By COL Chip Bircher, U.S. Army
Best Defense contest entrant
Interesting question: What one thing is the most important to change in order to prevent, shape and win war in the information environment?
I can look at my white board and see a list that grows every day of items we either need to tackle, or are in the process of changing, across all DOTMLPF domains in order to be better postured for future land operations. Since Tom is looking for the silver bullet, I’ll do my best to simplify the list: We have to change the culture of our force.
The way to change our culture is to make information operations either a core competency or a warfighting function, something so important to the force as a whole that it is no longer relegated to a small cohort of soldiers, sailors, airmen and marines, but instead is at the heart of everything we do, operationally and institutionally.
The information environment has become the preeminent maneuver terrain for operations, and it will only increase in importance. Look at the “Gerasimov Doctrine” or see how ISIS is maneuvering in this terrain to understand how our adversaries and potential adversaries have realized the critical importance of information operations. While we man, train, and equip our forces to fight and win future wars, we have missed the point that we are engaged in a war now, every day — a war being conducted in the information environment, the battle of perception. Unfortunately, we currently think of this key terrain as an afterthought, and will continue to flounder — or have happenstance success — because of our culture. Doctrine defines how we operate and even how we think about ourselves — ADP 1, the Army, is under revision to describe what is important to the army as a profession; now is the time to change culturally how we as a force view the information environment.
If the information environment is maneuver terrain, information operations (IO) is how we conduct combined arms maneuver and wide area security in this terrain. IO is not a “thing,” just as combined arms maneuver is not; IO is how we plan, synchronize, execute, and assess engagement, information warfare (actions focused on adversaries’ use of the information environment), information protection, and communication alignment actions across the operational environment. Truth is a powerful weapon — perhaps the most powerful in our arsenal. By changing how we approach operations in the information environment, by inculcating the principles of truthful communication to shape the security environment we can move beyond the argument over misused and misunderstood terms like IO, information warfare, cyber, public affairs, psychological operations, and propaganda. The culture change occurs when senior leaders understand that combined arms maneuver does not equate to combat arms. Real change will only occur after our doctrinal foundation acknowledges this.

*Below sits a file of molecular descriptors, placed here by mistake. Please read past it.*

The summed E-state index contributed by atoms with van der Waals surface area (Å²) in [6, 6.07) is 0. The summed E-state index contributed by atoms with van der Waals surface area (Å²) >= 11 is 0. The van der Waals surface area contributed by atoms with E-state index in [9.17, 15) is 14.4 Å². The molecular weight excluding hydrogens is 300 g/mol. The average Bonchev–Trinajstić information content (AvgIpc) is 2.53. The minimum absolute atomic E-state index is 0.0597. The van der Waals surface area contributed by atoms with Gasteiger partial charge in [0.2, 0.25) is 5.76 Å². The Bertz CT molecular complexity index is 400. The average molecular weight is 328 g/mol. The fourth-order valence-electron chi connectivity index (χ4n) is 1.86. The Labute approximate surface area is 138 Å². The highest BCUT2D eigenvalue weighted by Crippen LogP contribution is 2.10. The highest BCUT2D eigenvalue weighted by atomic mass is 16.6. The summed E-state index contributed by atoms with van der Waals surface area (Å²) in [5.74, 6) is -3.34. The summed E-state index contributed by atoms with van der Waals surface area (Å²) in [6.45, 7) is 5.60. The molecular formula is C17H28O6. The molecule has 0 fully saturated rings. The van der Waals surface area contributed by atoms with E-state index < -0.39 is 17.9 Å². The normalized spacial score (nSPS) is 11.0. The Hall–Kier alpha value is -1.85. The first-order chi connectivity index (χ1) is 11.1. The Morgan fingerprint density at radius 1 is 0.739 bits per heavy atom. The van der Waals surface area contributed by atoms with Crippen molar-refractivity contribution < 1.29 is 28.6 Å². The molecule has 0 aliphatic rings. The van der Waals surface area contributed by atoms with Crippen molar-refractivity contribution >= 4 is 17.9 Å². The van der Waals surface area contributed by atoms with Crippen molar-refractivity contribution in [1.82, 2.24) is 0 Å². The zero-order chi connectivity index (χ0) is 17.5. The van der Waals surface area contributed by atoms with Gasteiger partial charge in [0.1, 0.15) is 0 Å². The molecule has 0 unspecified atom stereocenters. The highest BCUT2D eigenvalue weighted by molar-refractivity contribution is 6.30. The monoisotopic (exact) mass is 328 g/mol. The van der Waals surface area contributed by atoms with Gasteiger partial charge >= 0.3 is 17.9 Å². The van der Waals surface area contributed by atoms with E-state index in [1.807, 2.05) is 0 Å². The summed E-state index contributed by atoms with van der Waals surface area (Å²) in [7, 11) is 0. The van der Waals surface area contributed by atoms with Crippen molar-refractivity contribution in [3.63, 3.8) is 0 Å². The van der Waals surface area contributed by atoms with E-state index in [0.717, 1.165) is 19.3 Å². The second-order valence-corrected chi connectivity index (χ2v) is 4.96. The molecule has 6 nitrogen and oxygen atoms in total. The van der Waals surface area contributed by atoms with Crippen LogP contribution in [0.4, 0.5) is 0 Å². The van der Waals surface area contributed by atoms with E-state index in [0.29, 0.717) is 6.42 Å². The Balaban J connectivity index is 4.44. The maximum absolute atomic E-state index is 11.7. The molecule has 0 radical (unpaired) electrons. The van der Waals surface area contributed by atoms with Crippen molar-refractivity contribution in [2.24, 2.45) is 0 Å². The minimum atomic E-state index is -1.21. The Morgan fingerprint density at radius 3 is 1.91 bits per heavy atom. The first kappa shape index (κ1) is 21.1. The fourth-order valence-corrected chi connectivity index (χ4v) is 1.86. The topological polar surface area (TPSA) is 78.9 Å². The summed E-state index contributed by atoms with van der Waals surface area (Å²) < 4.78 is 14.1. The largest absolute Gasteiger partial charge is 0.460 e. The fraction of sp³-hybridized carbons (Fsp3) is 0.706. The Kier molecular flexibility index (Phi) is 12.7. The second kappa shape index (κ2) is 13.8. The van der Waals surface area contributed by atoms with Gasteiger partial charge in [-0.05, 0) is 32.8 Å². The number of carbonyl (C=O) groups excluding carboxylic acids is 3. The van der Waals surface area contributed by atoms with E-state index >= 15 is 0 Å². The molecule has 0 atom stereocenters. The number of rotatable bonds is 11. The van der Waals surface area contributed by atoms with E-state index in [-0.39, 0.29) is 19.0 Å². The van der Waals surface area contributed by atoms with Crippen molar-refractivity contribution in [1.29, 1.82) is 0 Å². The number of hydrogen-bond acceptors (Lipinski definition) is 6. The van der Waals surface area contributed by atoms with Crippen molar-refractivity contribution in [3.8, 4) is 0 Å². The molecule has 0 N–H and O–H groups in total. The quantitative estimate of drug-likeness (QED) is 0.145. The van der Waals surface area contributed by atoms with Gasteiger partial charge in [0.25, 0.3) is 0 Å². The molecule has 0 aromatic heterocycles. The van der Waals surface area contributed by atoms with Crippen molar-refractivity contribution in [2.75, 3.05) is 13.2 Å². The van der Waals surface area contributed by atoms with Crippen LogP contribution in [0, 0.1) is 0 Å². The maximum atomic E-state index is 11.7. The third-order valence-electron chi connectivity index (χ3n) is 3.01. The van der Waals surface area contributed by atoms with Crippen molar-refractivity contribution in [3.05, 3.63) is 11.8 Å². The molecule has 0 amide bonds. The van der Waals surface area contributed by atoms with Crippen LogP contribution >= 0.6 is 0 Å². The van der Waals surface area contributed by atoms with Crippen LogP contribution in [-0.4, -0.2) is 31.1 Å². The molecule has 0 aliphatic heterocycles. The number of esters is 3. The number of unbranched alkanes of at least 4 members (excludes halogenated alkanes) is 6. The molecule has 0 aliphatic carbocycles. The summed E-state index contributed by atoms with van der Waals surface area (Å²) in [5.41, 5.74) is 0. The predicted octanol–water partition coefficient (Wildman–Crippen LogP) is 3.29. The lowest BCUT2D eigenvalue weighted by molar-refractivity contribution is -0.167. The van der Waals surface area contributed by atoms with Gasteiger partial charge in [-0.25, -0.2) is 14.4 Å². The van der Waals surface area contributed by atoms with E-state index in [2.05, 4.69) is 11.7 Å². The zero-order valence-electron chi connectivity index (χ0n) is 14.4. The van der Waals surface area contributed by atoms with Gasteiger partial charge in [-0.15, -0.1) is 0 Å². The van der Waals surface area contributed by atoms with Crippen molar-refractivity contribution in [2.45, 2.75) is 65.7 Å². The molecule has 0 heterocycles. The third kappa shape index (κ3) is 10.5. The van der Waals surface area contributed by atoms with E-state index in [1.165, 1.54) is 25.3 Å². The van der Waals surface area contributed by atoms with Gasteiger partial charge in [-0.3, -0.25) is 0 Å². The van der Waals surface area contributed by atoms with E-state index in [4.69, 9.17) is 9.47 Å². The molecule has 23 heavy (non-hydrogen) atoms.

Doctrine is the heart of how our services deliver capabilities to meet our nation’s defense needs. Once we adopt information operations as a core competency or warfighting function we can then tackle the rest of the capability challenges. Imagine organizational structures designed to allow commanders to maneuver effectively in the information environment, as opposed to structure defended today by the disparate tribes that make up the information community. Imagine training and leader development programs that begin at the lowest level, teaching and mentoring all soldiers on the importance of information and how it not only enables operations, but more importantly how operations enable effects in the information environment. Imagine a personnel system that develops and manages the talent necessary to not only master the technical aspects of this environment but also understand the cultural and content-driven complexities.